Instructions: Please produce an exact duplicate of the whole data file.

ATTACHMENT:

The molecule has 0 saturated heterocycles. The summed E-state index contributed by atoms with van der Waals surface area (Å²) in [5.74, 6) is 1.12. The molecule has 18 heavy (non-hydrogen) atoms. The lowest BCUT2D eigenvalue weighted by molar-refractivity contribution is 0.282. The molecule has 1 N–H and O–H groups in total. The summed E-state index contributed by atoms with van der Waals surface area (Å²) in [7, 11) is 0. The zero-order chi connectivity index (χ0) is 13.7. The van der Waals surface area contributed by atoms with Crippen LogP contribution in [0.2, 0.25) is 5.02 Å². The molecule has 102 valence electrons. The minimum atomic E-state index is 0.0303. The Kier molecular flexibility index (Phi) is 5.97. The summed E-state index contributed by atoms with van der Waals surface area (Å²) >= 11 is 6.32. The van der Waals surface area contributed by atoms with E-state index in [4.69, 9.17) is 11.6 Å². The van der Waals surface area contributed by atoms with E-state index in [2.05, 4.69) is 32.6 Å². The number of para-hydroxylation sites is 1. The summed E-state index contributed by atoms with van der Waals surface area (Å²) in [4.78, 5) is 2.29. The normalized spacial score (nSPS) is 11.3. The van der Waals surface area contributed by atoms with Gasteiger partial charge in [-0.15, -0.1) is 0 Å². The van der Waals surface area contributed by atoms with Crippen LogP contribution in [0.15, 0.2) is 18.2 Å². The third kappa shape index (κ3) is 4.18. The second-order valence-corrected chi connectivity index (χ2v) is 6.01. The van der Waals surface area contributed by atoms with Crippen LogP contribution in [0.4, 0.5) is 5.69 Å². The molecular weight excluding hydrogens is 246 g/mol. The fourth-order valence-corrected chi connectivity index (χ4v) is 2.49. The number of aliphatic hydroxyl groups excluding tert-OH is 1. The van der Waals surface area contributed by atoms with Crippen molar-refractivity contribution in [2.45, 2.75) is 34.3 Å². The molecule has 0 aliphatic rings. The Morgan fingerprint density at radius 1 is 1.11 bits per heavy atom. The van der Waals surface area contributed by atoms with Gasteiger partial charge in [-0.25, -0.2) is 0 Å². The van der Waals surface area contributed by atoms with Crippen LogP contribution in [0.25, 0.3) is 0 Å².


The molecule has 0 saturated heterocycles. The summed E-state index contributed by atoms with van der Waals surface area (Å²) in [5.74, 6) is 1.12. The molecule has 18 heavy (non-hydrogen) atoms. The lowest BCUT2D eigenvalue weighted by molar-refractivity contribution is 0.282. The molecule has 1 N–H and O–H groups in total. The summed E-state index contributed by atoms with van der Waals surface area (Å²) in [7, 11) is 0. The zero-order chi connectivity index (χ0) is 13.7. The van der Waals surface area contributed by atoms with Crippen LogP contribution in [0.2, 0.25) is 5.02 Å². The molecule has 102 valence electrons. The minimum atomic E-state index is 0.0303. The Kier molecular flexibility index (Phi) is 5.97. The summed E-state index contributed by atoms with van der Waals surface area (Å²) >= 11 is 6.32. The van der Waals surface area contributed by atoms with E-state index in [4.69, 9.17) is 11.6 Å². The van der Waals surface area contributed by atoms with E-state index in [2.05, 4.69) is 32.6 Å². The number of para-hydroxylation sites is 1. The summed E-state index contributed by atoms with van der Waals surface area (Å²) in [4.78, 5) is 2.29. The normalized spacial score (nSPS) is 11.3. The van der Waals surface area contributed by atoms with Gasteiger partial charge in [-0.15, -0.1) is 0 Å². The van der Waals surface area contributed by atoms with Crippen LogP contribution in [0.15, 0.2) is 18.2 Å². The third kappa shape index (κ3) is 4.18. The second-order valence-corrected chi connectivity index (χ2v) is 6.01. The van der Waals surface area contributed by atoms with Crippen LogP contribution in [0.4, 0.5) is 5.69 Å². The molecular weight excluding hydrogens is 246 g/mol. The fourth-order valence-corrected chi connectivity index (χ4v) is 2.49. The number of aliphatic hydroxyl groups excluding tert-OH is 1. The van der Waals surface area contributed by atoms with Crippen molar-refractivity contribution in [2.45, 2.75) is 34.3 Å². The molecule has 0 aliphatic rings. The Morgan fingerprint density at radius 1 is 1.11 bits per heavy atom. The van der Waals surface area contributed by atoms with Gasteiger partial charge in [-0.25, -0.2) is 0 Å². The van der Waals surface area contributed by atoms with Crippen LogP contribution in [0.25, 0.3) is 0 Å².